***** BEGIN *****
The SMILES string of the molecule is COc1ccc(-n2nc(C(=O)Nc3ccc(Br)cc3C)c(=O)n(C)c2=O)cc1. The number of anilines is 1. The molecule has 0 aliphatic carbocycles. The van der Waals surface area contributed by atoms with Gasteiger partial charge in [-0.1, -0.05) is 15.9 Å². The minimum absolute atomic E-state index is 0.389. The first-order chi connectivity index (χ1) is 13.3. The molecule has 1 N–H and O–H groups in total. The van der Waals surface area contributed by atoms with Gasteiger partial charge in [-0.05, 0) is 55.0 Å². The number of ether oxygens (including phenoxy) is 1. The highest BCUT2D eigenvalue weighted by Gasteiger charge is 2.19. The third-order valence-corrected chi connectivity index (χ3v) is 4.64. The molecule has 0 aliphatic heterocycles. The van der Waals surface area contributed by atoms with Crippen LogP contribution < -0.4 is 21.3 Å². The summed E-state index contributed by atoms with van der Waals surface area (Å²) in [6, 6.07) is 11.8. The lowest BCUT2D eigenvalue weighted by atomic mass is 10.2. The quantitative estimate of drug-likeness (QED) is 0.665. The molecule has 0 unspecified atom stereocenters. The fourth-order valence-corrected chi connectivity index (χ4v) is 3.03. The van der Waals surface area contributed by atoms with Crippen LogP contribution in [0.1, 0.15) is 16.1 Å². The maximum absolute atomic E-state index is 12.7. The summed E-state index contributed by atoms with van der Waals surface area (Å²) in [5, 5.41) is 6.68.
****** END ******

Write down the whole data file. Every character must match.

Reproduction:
The SMILES string of the molecule is COc1ccc(-n2nc(C(=O)Nc3ccc(Br)cc3C)c(=O)n(C)c2=O)cc1. The number of anilines is 1. The molecule has 0 aliphatic carbocycles. The van der Waals surface area contributed by atoms with Gasteiger partial charge in [-0.1, -0.05) is 15.9 Å². The minimum absolute atomic E-state index is 0.389. The first-order chi connectivity index (χ1) is 13.3. The molecule has 1 N–H and O–H groups in total. The van der Waals surface area contributed by atoms with Gasteiger partial charge in [-0.05, 0) is 55.0 Å². The number of ether oxygens (including phenoxy) is 1. The highest BCUT2D eigenvalue weighted by Gasteiger charge is 2.19. The third-order valence-corrected chi connectivity index (χ3v) is 4.64. The molecule has 0 aliphatic heterocycles. The van der Waals surface area contributed by atoms with Crippen LogP contribution < -0.4 is 21.3 Å². The summed E-state index contributed by atoms with van der Waals surface area (Å²) in [6, 6.07) is 11.8. The lowest BCUT2D eigenvalue weighted by atomic mass is 10.2. The quantitative estimate of drug-likeness (QED) is 0.665. The molecule has 0 unspecified atom stereocenters. The fourth-order valence-corrected chi connectivity index (χ4v) is 3.03. The van der Waals surface area contributed by atoms with Crippen LogP contribution in [0.1, 0.15) is 16.1 Å². The maximum absolute atomic E-state index is 12.7. The summed E-state index contributed by atoms with van der Waals surface area (Å²) in [5, 5.41) is 6.68.